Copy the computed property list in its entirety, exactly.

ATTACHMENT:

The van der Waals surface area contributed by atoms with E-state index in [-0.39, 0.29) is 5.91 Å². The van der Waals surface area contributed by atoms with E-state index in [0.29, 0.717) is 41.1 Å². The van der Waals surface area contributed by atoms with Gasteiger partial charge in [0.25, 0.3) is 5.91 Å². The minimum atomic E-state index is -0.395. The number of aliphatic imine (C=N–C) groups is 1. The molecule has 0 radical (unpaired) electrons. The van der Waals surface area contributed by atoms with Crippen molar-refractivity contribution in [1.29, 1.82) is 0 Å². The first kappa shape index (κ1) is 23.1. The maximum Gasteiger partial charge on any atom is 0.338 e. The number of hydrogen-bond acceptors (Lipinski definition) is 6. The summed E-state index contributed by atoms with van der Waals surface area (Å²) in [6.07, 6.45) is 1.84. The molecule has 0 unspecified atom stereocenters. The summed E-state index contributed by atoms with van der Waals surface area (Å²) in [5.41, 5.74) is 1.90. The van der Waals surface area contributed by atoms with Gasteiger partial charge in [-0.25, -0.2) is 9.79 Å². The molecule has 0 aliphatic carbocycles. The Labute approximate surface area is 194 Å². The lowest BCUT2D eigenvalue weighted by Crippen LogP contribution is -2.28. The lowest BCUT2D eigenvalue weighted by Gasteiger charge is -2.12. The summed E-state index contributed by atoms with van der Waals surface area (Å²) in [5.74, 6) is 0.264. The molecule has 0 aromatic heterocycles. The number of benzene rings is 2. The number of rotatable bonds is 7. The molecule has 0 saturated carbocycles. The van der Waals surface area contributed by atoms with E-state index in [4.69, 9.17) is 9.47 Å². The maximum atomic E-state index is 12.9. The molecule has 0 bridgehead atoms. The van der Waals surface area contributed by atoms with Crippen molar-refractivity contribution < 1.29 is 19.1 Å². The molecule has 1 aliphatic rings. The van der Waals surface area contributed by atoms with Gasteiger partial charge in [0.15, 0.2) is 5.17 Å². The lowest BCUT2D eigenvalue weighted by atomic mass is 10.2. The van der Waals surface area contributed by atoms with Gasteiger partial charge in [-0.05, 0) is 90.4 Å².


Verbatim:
The van der Waals surface area contributed by atoms with E-state index in [-0.39, 0.29) is 5.91 Å². The van der Waals surface area contributed by atoms with E-state index in [0.29, 0.717) is 41.1 Å². The van der Waals surface area contributed by atoms with Gasteiger partial charge in [0.25, 0.3) is 5.91 Å². The minimum atomic E-state index is -0.395. The number of aliphatic imine (C=N–C) groups is 1. The molecule has 0 radical (unpaired) electrons. The van der Waals surface area contributed by atoms with Crippen molar-refractivity contribution in [1.29, 1.82) is 0 Å². The first kappa shape index (κ1) is 23.1. The maximum Gasteiger partial charge on any atom is 0.338 e. The number of hydrogen-bond acceptors (Lipinski definition) is 6. The summed E-state index contributed by atoms with van der Waals surface area (Å²) in [6.07, 6.45) is 1.84. The molecule has 0 unspecified atom stereocenters. The summed E-state index contributed by atoms with van der Waals surface area (Å²) in [5.41, 5.74) is 1.90. The van der Waals surface area contributed by atoms with Gasteiger partial charge in [-0.25, -0.2) is 9.79 Å². The molecule has 0 aliphatic carbocycles. The Labute approximate surface area is 194 Å². The lowest BCUT2D eigenvalue weighted by Crippen LogP contribution is -2.28. The lowest BCUT2D eigenvalue weighted by Gasteiger charge is -2.12. The summed E-state index contributed by atoms with van der Waals surface area (Å²) in [5.74, 6) is 0.264. The molecule has 0 aromatic heterocycles. The number of benzene rings is 2. The number of rotatable bonds is 7. The molecule has 0 saturated carbocycles. The van der Waals surface area contributed by atoms with E-state index in [4.69, 9.17) is 9.47 Å². The maximum atomic E-state index is 12.9. The molecule has 0 bridgehead atoms. The van der Waals surface area contributed by atoms with Crippen molar-refractivity contribution < 1.29 is 19.1 Å². The molecule has 1 aliphatic rings. The van der Waals surface area contributed by atoms with Gasteiger partial charge in [0.15, 0.2) is 5.17 Å². The lowest BCUT2D eigenvalue weighted by atomic mass is 10.2. The van der Waals surface area contributed by atoms with Gasteiger partial charge in [-0.05, 0) is 90.4 Å².